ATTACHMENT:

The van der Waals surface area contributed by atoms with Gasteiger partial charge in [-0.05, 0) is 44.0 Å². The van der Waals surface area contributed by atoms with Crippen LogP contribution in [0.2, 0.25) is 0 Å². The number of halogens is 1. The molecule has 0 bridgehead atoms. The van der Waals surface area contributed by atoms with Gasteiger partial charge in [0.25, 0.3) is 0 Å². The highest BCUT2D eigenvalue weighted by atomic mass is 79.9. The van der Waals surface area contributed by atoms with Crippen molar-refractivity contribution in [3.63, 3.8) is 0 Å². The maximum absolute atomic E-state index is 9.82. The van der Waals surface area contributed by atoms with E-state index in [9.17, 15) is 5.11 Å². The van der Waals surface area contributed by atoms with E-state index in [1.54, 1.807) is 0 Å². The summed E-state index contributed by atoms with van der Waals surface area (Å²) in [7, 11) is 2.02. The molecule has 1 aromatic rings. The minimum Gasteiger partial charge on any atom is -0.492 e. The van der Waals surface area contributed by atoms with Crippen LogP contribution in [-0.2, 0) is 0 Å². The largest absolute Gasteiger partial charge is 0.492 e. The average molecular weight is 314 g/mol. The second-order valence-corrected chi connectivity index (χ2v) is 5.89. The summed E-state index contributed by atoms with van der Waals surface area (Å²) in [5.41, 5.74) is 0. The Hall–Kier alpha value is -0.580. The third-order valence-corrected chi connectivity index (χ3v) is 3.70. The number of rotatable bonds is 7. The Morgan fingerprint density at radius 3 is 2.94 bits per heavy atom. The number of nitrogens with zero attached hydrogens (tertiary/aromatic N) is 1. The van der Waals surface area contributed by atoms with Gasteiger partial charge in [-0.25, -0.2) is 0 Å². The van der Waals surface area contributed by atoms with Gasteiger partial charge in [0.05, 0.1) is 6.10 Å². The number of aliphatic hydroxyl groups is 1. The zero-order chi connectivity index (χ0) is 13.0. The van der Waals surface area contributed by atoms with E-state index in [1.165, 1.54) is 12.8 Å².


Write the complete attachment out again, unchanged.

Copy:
The van der Waals surface area contributed by atoms with Gasteiger partial charge in [-0.05, 0) is 44.0 Å². The van der Waals surface area contributed by atoms with Crippen LogP contribution in [0.2, 0.25) is 0 Å². The number of halogens is 1. The molecule has 0 bridgehead atoms. The van der Waals surface area contributed by atoms with Gasteiger partial charge in [0.25, 0.3) is 0 Å². The highest BCUT2D eigenvalue weighted by atomic mass is 79.9. The van der Waals surface area contributed by atoms with Crippen molar-refractivity contribution in [3.63, 3.8) is 0 Å². The maximum absolute atomic E-state index is 9.82. The van der Waals surface area contributed by atoms with E-state index in [9.17, 15) is 5.11 Å². The van der Waals surface area contributed by atoms with E-state index in [1.54, 1.807) is 0 Å². The summed E-state index contributed by atoms with van der Waals surface area (Å²) in [7, 11) is 2.02. The molecule has 1 aromatic rings. The minimum Gasteiger partial charge on any atom is -0.492 e. The van der Waals surface area contributed by atoms with Crippen LogP contribution in [-0.2, 0) is 0 Å². The largest absolute Gasteiger partial charge is 0.492 e. The average molecular weight is 314 g/mol. The second-order valence-corrected chi connectivity index (χ2v) is 5.89. The summed E-state index contributed by atoms with van der Waals surface area (Å²) in [5.41, 5.74) is 0. The Hall–Kier alpha value is -0.580. The third-order valence-corrected chi connectivity index (χ3v) is 3.70. The number of rotatable bonds is 7. The Morgan fingerprint density at radius 3 is 2.94 bits per heavy atom. The number of nitrogens with zero attached hydrogens (tertiary/aromatic N) is 1. The van der Waals surface area contributed by atoms with Gasteiger partial charge in [-0.25, -0.2) is 0 Å². The van der Waals surface area contributed by atoms with Gasteiger partial charge in [0.05, 0.1) is 6.10 Å². The number of aliphatic hydroxyl groups is 1. The zero-order chi connectivity index (χ0) is 13.0. The van der Waals surface area contributed by atoms with E-state index in [1.165, 1.54) is 12.8 Å².